An in-person interview is like taking a trip to the dentist – a necessary evil. The build up is the worst part, the actual appointment is usually over far quicker than you expected and it’s a huge relief when the ordeal is over!
As Placement Coordinators at Teach Away, our aim to help you secure your dream teaching job abroad and to make sure that your interview is as successful – and as painless – as possible. Here are a few simple tips to keep in mind to help you ace that teaching job interview.
Do your homework.
It’s important to do the right research on the school that you’re interviewing with. Have a look at the school’s website. What’s their mission statement? What curriculum do they offer? Doing this will help you figure out the type of teacher they might be looking for, and how you can present yourself as a strong candidate.
This will also help you to gauge the types of questions you’re likely to face during the interview. While they will be focused on finding a teacher who’s capable of delivering quality lessons, each school has a unique set of values so it’s equally as important that they find the right fit.
Brush up on any country and regional customs as well, and be sure to touch on these to show that you’re enthusiastic about working there. Check out the individual country pages on Teach Away for more information on each particular country.
By the time you reach your face-to-face teaching abroad interview, the interviewing panel will have already seen your application and employment history. They’re already considering you for the position – the hard part is already over!
When you’re answering questions, include specifics that set you apart from other candidates. Don’t forget to cover points that aren’t on your resume, too. Sure, you can teach awesome lessons, but what else sets you apart? What are your hobbies and interests? Do you engage in extracurricular activities? Can you include examples of how your teaching has improved the success rate of your previous employers and, more importantly, how have you positively impacted your students’ lives?
You can guarantee that the interviewing panel is looking for a candidate with excellent subject knowledge and the ability to thrive in a culturally diverse environment. Expect to answer questions on how adaptable and flexible you are. They’re looking for someone that can cope with culture shock, too. You could be asked to explain how you would teach a certain subject point and your teaching style, so brush up on your content knowledge in advance. You already know your stuff, but a recap will help you to better recall, for example, the fun way that you used a raw egg and a boiled egg to illustrate kinetic energy!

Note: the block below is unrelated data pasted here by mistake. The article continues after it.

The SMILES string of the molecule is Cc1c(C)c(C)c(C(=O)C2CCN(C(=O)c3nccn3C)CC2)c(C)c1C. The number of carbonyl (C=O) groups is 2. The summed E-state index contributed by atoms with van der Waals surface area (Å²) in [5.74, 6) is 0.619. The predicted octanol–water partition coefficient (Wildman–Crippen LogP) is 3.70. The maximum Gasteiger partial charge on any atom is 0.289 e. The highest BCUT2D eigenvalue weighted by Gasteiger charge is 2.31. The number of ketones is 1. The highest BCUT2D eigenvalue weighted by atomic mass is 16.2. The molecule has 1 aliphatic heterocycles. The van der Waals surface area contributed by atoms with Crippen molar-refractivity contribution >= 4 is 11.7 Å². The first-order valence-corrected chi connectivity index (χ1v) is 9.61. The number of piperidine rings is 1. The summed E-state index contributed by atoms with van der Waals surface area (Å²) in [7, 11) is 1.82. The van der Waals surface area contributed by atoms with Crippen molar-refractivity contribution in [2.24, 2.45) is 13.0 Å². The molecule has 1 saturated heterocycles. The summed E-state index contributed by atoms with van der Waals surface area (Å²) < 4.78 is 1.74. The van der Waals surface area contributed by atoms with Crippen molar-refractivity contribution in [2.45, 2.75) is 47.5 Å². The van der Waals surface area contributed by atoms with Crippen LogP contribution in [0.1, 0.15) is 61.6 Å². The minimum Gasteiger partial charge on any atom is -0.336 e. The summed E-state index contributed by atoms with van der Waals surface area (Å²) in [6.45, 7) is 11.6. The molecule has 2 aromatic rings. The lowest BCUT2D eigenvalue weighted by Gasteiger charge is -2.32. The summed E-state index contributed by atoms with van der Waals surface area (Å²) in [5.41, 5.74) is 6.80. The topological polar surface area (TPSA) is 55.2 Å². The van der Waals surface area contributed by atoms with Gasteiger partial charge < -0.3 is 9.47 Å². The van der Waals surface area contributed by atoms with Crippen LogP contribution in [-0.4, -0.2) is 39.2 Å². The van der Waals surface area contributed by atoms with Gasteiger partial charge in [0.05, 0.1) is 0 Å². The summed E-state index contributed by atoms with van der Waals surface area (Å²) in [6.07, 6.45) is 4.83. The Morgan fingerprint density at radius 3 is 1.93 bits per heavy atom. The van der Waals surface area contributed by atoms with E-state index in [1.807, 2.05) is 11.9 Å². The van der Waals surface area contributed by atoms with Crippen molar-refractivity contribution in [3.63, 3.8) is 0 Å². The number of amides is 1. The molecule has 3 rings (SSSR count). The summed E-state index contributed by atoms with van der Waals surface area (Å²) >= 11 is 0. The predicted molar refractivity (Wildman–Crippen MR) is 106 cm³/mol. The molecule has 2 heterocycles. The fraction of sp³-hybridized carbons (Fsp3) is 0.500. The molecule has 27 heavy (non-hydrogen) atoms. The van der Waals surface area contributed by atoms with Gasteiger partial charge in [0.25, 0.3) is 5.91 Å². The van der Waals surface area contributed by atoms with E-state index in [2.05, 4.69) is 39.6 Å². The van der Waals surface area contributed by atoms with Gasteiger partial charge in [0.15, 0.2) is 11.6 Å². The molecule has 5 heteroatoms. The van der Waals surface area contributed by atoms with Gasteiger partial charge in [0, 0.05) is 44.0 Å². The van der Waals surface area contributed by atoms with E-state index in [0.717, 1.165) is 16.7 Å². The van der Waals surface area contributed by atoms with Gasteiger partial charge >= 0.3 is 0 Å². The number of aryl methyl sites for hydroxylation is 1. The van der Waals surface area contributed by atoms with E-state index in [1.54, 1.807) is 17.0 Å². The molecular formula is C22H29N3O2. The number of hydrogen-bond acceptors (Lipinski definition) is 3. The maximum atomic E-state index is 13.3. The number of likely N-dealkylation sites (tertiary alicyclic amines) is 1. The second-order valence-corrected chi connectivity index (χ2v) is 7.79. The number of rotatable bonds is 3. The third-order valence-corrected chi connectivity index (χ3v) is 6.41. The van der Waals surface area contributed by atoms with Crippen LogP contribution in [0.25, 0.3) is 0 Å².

Don’t forget, an interview for a teaching job abroad is also a chance for you to find out whether the job is right for you. Gather as much information as possible so you can make an informed decision if you do receive a job offer.
Find a quiet room and rehearse your answers out loud. This will help you shape your responses in a thoughtful way and avoid any mental blocks. When you answer the first few questions confidently during the interview, your natural nervousness will subside.
It’s the night before the interview. You’ve prepped hard – and you have the qualifications and experience the school are looking for. Your interview outfit is clean and ironed and your route to the interview site is mapped out. Last-minute cramming is only going to impact you negatively.
The best thing that you can do at this point is rest, watch a movie, go for a walk, do something that occupies your mind and will help you get a good night’s sleep. You should be well rested and fresh. If you look stressed or tired, it, you risk making a weak first impression. You want to be alert and engaging – just as you are in your day-to-day school life.
Take time to reflect.
Every interview has its highs and its lows, and we know interviews can be painful to relive. However, once the interview is over, quickly jot down any questions that you can remember and how you answered them. Did any of your responses fall flat? Be critical and honest with yourself on what went right – and what went wrong. Success is not always guaranteed and you can still find positives from the experience so you can be better prepared for your next teach abroad interview.
Finally, remember that your Placement Coordinator is always here to help. They have plenty of experience in facilitating interviews and should have plenty of advice for you. Don’t be afraid to ask for any hints or tips they might have up their sleeves.
Looking for advice from teachers who’ve been there, done that when it comes to interviewing for teaching jobs abroad? Feel free to swing by our forum and ask your questions!